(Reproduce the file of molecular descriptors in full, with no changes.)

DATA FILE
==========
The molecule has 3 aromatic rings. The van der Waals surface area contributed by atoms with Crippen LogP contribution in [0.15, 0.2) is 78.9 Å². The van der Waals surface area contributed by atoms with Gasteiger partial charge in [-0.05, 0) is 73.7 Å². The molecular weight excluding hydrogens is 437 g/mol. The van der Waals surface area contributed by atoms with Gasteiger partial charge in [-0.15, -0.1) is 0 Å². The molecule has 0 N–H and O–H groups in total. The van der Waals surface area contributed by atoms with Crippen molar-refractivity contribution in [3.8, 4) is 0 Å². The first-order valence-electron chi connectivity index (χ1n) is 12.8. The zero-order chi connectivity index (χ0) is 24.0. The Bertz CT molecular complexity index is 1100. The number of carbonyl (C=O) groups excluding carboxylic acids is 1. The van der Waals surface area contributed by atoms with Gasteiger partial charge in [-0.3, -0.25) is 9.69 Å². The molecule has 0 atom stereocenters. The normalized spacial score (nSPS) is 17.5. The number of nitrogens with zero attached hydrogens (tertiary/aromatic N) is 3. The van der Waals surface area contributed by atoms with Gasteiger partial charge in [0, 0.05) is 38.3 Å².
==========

The molecule has 3 aromatic rings. The van der Waals surface area contributed by atoms with Crippen LogP contribution in [0.15, 0.2) is 78.9 Å². The van der Waals surface area contributed by atoms with Gasteiger partial charge in [-0.05, 0) is 73.7 Å². The molecular weight excluding hydrogens is 437 g/mol. The van der Waals surface area contributed by atoms with Gasteiger partial charge in [-0.15, -0.1) is 0 Å². The molecule has 0 N–H and O–H groups in total. The van der Waals surface area contributed by atoms with Crippen molar-refractivity contribution in [3.8, 4) is 0 Å². The first-order valence-electron chi connectivity index (χ1n) is 12.8. The zero-order chi connectivity index (χ0) is 24.0. The Bertz CT molecular complexity index is 1100. The number of carbonyl (C=O) groups excluding carboxylic acids is 1. The van der Waals surface area contributed by atoms with Gasteiger partial charge in [-0.3, -0.25) is 9.69 Å². The molecule has 0 atom stereocenters. The normalized spacial score (nSPS) is 17.5. The number of nitrogens with zero attached hydrogens (tertiary/aromatic N) is 3. The van der Waals surface area contributed by atoms with Gasteiger partial charge in [0, 0.05) is 38.3 Å².